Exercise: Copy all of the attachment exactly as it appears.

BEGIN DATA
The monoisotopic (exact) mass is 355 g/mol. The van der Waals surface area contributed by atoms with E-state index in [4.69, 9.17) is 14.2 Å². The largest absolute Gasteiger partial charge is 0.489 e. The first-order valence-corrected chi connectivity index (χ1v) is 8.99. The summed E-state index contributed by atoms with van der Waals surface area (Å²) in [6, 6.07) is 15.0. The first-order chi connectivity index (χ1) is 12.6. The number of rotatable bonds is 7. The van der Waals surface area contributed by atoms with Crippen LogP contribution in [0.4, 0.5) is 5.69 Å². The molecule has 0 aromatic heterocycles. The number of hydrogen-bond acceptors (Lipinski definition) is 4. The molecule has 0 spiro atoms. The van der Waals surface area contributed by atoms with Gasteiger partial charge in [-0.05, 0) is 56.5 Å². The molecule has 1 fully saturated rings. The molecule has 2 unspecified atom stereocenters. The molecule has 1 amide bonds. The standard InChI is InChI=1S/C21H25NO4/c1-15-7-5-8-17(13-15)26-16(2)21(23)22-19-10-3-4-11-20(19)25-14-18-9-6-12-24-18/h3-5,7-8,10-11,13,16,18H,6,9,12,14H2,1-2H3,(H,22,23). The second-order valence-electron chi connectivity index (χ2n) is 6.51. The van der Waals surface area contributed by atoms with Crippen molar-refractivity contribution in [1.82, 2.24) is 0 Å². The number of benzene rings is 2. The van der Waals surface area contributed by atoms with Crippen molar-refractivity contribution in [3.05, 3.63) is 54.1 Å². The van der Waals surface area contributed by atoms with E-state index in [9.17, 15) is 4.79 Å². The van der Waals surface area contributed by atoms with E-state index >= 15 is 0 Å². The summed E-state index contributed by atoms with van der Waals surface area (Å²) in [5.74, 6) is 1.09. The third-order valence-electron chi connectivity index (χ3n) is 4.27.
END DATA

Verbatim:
The monoisotopic (exact) mass is 355 g/mol. The van der Waals surface area contributed by atoms with E-state index in [4.69, 9.17) is 14.2 Å². The largest absolute Gasteiger partial charge is 0.489 e. The first-order valence-corrected chi connectivity index (χ1v) is 8.99. The summed E-state index contributed by atoms with van der Waals surface area (Å²) in [6, 6.07) is 15.0. The first-order chi connectivity index (χ1) is 12.6. The number of rotatable bonds is 7. The van der Waals surface area contributed by atoms with Crippen LogP contribution in [0.4, 0.5) is 5.69 Å². The molecule has 0 aromatic heterocycles. The number of hydrogen-bond acceptors (Lipinski definition) is 4. The molecule has 0 spiro atoms. The van der Waals surface area contributed by atoms with Gasteiger partial charge in [-0.05, 0) is 56.5 Å². The molecule has 1 fully saturated rings. The molecule has 2 unspecified atom stereocenters. The molecule has 1 amide bonds. The standard InChI is InChI=1S/C21H25NO4/c1-15-7-5-8-17(13-15)26-16(2)21(23)22-19-10-3-4-11-20(19)25-14-18-9-6-12-24-18/h3-5,7-8,10-11,13,16,18H,6,9,12,14H2,1-2H3,(H,22,23). The second-order valence-electron chi connectivity index (χ2n) is 6.51. The van der Waals surface area contributed by atoms with Crippen molar-refractivity contribution in [1.82, 2.24) is 0 Å². The number of benzene rings is 2. The van der Waals surface area contributed by atoms with Crippen molar-refractivity contribution in [3.05, 3.63) is 54.1 Å². The van der Waals surface area contributed by atoms with E-state index in [9.17, 15) is 4.79 Å². The van der Waals surface area contributed by atoms with E-state index >= 15 is 0 Å². The summed E-state index contributed by atoms with van der Waals surface area (Å²) in [5.74, 6) is 1.09. The third-order valence-electron chi connectivity index (χ3n) is 4.27.